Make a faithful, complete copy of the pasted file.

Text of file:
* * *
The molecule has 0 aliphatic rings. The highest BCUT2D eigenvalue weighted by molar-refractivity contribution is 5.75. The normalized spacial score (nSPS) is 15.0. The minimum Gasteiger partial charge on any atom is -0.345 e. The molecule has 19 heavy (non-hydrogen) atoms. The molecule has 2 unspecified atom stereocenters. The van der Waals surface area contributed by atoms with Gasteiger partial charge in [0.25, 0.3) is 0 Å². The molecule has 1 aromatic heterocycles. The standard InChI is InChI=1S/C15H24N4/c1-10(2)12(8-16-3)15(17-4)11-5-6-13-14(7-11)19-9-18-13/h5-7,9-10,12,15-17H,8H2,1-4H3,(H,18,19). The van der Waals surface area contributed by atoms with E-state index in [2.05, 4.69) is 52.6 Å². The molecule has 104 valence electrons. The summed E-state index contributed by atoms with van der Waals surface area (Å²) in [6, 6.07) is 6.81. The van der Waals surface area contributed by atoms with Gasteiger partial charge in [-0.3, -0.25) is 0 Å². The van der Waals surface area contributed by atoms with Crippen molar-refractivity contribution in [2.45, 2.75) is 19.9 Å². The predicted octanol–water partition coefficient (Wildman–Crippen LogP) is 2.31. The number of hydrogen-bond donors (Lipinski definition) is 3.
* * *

The molecule has 0 aliphatic rings. The highest BCUT2D eigenvalue weighted by molar-refractivity contribution is 5.75. The normalized spacial score (nSPS) is 15.0. The minimum Gasteiger partial charge on any atom is -0.345 e. The molecule has 19 heavy (non-hydrogen) atoms. The molecule has 2 unspecified atom stereocenters. The van der Waals surface area contributed by atoms with Gasteiger partial charge in [0.25, 0.3) is 0 Å². The molecule has 1 aromatic heterocycles. The standard InChI is InChI=1S/C15H24N4/c1-10(2)12(8-16-3)15(17-4)11-5-6-13-14(7-11)19-9-18-13/h5-7,9-10,12,15-17H,8H2,1-4H3,(H,18,19). The van der Waals surface area contributed by atoms with E-state index in [2.05, 4.69) is 52.6 Å². The molecule has 104 valence electrons. The summed E-state index contributed by atoms with van der Waals surface area (Å²) in [6, 6.07) is 6.81. The van der Waals surface area contributed by atoms with Gasteiger partial charge in [-0.3, -0.25) is 0 Å². The van der Waals surface area contributed by atoms with Crippen molar-refractivity contribution in [2.45, 2.75) is 19.9 Å². The predicted octanol–water partition coefficient (Wildman–Crippen LogP) is 2.31. The number of hydrogen-bond donors (Lipinski definition) is 3.